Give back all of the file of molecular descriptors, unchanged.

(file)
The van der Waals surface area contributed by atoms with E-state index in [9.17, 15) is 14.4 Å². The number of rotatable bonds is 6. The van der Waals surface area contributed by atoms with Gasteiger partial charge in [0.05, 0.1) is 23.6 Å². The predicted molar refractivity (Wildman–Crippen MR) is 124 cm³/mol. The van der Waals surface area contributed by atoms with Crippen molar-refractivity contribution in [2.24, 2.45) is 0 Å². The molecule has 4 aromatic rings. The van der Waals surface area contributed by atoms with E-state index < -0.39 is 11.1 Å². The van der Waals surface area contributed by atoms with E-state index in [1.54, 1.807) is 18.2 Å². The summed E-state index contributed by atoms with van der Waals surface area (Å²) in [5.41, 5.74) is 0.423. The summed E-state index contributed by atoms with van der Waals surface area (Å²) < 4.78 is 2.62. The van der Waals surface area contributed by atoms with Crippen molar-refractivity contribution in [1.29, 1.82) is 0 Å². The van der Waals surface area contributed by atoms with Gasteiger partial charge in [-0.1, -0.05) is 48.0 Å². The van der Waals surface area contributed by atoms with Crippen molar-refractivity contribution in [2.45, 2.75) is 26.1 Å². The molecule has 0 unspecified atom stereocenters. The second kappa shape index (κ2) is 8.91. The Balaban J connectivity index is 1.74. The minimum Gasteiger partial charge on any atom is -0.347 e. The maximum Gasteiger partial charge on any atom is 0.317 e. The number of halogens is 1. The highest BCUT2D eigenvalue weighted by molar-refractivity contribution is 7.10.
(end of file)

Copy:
The van der Waals surface area contributed by atoms with E-state index in [9.17, 15) is 14.4 Å². The number of rotatable bonds is 6. The van der Waals surface area contributed by atoms with Gasteiger partial charge in [0.05, 0.1) is 23.6 Å². The predicted molar refractivity (Wildman–Crippen MR) is 124 cm³/mol. The van der Waals surface area contributed by atoms with Crippen molar-refractivity contribution in [2.24, 2.45) is 0 Å². The molecule has 4 aromatic rings. The van der Waals surface area contributed by atoms with E-state index < -0.39 is 11.1 Å². The van der Waals surface area contributed by atoms with E-state index in [1.54, 1.807) is 18.2 Å². The summed E-state index contributed by atoms with van der Waals surface area (Å²) in [5.41, 5.74) is 0.423. The summed E-state index contributed by atoms with van der Waals surface area (Å²) < 4.78 is 2.62. The van der Waals surface area contributed by atoms with Crippen molar-refractivity contribution in [1.29, 1.82) is 0 Å². The van der Waals surface area contributed by atoms with Gasteiger partial charge in [-0.1, -0.05) is 48.0 Å². The van der Waals surface area contributed by atoms with Crippen molar-refractivity contribution in [2.45, 2.75) is 26.1 Å². The molecule has 0 unspecified atom stereocenters. The second kappa shape index (κ2) is 8.91. The Balaban J connectivity index is 1.74. The minimum Gasteiger partial charge on any atom is -0.347 e. The maximum Gasteiger partial charge on any atom is 0.317 e. The number of halogens is 1. The highest BCUT2D eigenvalue weighted by molar-refractivity contribution is 7.10.